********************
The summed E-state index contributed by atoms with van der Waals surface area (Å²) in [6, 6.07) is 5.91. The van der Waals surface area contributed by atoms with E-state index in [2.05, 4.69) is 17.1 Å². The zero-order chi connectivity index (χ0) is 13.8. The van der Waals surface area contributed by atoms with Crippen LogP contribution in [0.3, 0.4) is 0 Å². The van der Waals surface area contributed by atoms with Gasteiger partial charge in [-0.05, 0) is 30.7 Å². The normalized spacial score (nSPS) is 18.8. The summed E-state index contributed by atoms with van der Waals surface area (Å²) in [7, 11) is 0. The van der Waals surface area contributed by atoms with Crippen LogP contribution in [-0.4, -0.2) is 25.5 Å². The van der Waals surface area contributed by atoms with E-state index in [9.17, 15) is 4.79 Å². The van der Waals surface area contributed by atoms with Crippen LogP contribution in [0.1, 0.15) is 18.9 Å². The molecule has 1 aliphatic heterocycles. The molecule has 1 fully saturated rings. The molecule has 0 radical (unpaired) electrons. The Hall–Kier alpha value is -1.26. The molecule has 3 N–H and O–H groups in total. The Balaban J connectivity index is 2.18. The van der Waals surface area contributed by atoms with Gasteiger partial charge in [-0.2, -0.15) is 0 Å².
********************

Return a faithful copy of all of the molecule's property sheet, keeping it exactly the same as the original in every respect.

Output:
The summed E-state index contributed by atoms with van der Waals surface area (Å²) in [6, 6.07) is 5.91. The van der Waals surface area contributed by atoms with E-state index in [2.05, 4.69) is 17.1 Å². The zero-order chi connectivity index (χ0) is 13.8. The van der Waals surface area contributed by atoms with Crippen LogP contribution in [0.3, 0.4) is 0 Å². The van der Waals surface area contributed by atoms with Gasteiger partial charge in [-0.05, 0) is 30.7 Å². The normalized spacial score (nSPS) is 18.8. The summed E-state index contributed by atoms with van der Waals surface area (Å²) in [7, 11) is 0. The van der Waals surface area contributed by atoms with Crippen LogP contribution in [-0.4, -0.2) is 25.5 Å². The van der Waals surface area contributed by atoms with E-state index in [9.17, 15) is 4.79 Å². The van der Waals surface area contributed by atoms with Crippen LogP contribution in [0.1, 0.15) is 18.9 Å². The molecule has 1 aliphatic heterocycles. The molecule has 1 fully saturated rings. The molecule has 0 radical (unpaired) electrons. The Hall–Kier alpha value is -1.26. The molecule has 3 N–H and O–H groups in total. The Balaban J connectivity index is 2.18. The van der Waals surface area contributed by atoms with Gasteiger partial charge in [-0.2, -0.15) is 0 Å².